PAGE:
Healthy Cholesterol Levels Defined

by Dr. Stephen Sinatra
Filed Under: Heart Health, Cholesterol
Last Reviewed 02/15/2014

Healthy Cholesterol Levels Defined

For most people in this country, the word cholesterol is synonymous with death and disease. That’s because the pharmaceutical companies have created a nonexistent disease called hypercholesterolemia, which simply means “high cholesterol.” Many of my patients are indeed worried if they have a total cholesterol score above 200 because they don’t know what constitutes a healthy cholesterol level.

But I’d like you to know that high cholesterol is not a death sentence. It’s simply a signal that you should have a more sophisticated blood test that will measure the various subtypes of your LDL cholesterol and HDL cholesterol, and tell you whether your cholesterol warrants attention or is merely elevated.

This type of information, which hasn’t been available until recently, can then help you make health and lifestyle choices that will have the best odds of improving your situation and obtaining and maintaining a healthy cholesterol level.

Healthy Cholesterol Levels Defined

Once you’ve had your cholesterol levels checked by one of the newer generation blood lipid tests, such as the Vertical Auto Profile (VAP) test or the Lipoprotein Particle Profile (LPP) test, there are certain ranges you want your scores to be in for a number of different categories. Here are my recommendations for a healthy cholesterol level:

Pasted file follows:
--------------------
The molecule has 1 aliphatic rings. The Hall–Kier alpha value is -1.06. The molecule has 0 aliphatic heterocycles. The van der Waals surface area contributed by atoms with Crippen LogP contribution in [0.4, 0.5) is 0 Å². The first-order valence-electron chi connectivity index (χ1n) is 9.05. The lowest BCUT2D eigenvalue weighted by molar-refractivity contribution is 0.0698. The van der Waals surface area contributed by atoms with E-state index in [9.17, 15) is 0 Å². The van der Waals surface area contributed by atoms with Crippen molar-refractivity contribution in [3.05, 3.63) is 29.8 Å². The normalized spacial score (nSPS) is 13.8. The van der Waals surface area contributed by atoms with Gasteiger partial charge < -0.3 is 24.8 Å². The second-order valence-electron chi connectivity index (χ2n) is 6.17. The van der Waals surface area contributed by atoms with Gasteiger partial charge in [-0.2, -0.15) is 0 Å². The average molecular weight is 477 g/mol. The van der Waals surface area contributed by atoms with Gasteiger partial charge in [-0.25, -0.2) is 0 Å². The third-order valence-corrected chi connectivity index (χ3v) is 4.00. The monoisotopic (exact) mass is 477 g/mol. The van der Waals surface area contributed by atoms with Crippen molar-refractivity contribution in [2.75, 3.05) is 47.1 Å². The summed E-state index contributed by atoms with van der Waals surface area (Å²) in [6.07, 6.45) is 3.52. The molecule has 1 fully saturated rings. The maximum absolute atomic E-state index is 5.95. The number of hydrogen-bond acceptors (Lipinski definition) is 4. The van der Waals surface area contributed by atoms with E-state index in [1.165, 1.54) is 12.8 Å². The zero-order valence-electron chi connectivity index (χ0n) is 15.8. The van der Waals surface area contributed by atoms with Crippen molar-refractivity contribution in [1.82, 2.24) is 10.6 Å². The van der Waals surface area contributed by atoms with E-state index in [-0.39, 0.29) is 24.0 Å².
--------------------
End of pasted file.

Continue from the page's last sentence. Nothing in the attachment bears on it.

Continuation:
• Total cholesterol: 180–250 mg/dL

  • Total HDL cholesterol: 40–120 mg/dL for women; 35–120 mg/dL for men

  • HDL cholesterol subtypes: Greater than 25 mg/dL for HDL2; greater than 15 mg/dL for HDL3

  • Total LDL cholesterol: 80–140 mg/dL

  • LDL cholesterol subtype Lp(a): less than 30 mg/dL for a standard blood test; less than 10 mg/dL for a VAP test

  • Total triglycerides: 50–100 mg/dL

  • Triglycerides subtype VLDL3: less than 10 mg/dL

In addition to the recommended healthy cholesterol level ranges above, your doctor can review your test results to see if your LDL cholesterol is mostly made up of large, fluffy particles that are not dangerous, or small, dense particles (known as “LDL-pattern-B”) that are dangerous.

If it turns out that your LDL cholesterol is mostly of the small, dense variety, you will want to address your cholesterol levels much more aggressively than if your LDL cholesterol is mostly the large, fluffy type.

WATCH: Is Your Cholesterol Level in the Healthy Range?

More Dr. Sinatra Advice on Achieving Healthy Cholesterol Levels

Want to achieve  ahealthy cholesterol level with your diet? Learn about the dietary changes that are necessary for healthy cholesterol levels.

Want to achieve a healthy cholesterol level with nutritional supplements? Discover which nutrients you need to add to your supplementation program to promote a healthy cholesterol level. 

Want to achieve a healthy cholesterol level with exercise? Find out about the positive impact regular exercise can have on your cholesterol levels.

Read questions and answers about cholesterol.

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